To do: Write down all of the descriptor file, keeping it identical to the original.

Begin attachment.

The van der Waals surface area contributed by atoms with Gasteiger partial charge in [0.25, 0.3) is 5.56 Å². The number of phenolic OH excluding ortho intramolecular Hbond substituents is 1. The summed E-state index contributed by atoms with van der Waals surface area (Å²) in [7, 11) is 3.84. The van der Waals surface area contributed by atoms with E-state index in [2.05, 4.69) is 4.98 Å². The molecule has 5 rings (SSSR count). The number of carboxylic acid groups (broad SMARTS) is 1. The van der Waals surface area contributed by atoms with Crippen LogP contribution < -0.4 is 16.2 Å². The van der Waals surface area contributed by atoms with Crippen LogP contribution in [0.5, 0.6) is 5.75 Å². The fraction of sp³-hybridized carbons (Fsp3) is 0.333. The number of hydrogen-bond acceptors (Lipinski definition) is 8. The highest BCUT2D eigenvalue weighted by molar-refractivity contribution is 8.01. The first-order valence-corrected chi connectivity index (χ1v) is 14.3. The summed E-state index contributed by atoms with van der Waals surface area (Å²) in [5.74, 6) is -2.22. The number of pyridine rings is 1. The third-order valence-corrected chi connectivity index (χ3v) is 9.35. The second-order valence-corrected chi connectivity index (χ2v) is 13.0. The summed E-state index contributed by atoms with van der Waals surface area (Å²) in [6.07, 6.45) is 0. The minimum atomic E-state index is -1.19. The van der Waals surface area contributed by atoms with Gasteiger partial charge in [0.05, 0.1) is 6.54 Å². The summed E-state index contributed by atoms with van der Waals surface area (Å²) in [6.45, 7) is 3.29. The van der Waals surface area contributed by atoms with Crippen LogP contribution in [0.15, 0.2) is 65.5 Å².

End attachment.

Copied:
The van der Waals surface area contributed by atoms with Gasteiger partial charge in [0.25, 0.3) is 5.56 Å². The number of phenolic OH excluding ortho intramolecular Hbond substituents is 1. The summed E-state index contributed by atoms with van der Waals surface area (Å²) in [7, 11) is 3.84. The van der Waals surface area contributed by atoms with E-state index in [2.05, 4.69) is 4.98 Å². The molecule has 5 rings (SSSR count). The number of carboxylic acid groups (broad SMARTS) is 1. The van der Waals surface area contributed by atoms with Crippen LogP contribution < -0.4 is 16.2 Å². The van der Waals surface area contributed by atoms with Crippen LogP contribution in [0.5, 0.6) is 5.75 Å². The fraction of sp³-hybridized carbons (Fsp3) is 0.333. The number of hydrogen-bond acceptors (Lipinski definition) is 8. The highest BCUT2D eigenvalue weighted by molar-refractivity contribution is 8.01. The first-order valence-corrected chi connectivity index (χ1v) is 14.3. The summed E-state index contributed by atoms with van der Waals surface area (Å²) in [5.74, 6) is -2.22. The number of pyridine rings is 1. The third-order valence-corrected chi connectivity index (χ3v) is 9.35. The second-order valence-corrected chi connectivity index (χ2v) is 13.0. The summed E-state index contributed by atoms with van der Waals surface area (Å²) in [6.07, 6.45) is 0. The minimum atomic E-state index is -1.19. The van der Waals surface area contributed by atoms with Gasteiger partial charge in [0.05, 0.1) is 6.54 Å². The summed E-state index contributed by atoms with van der Waals surface area (Å²) in [6.45, 7) is 3.29. The van der Waals surface area contributed by atoms with Crippen LogP contribution in [0.15, 0.2) is 65.5 Å².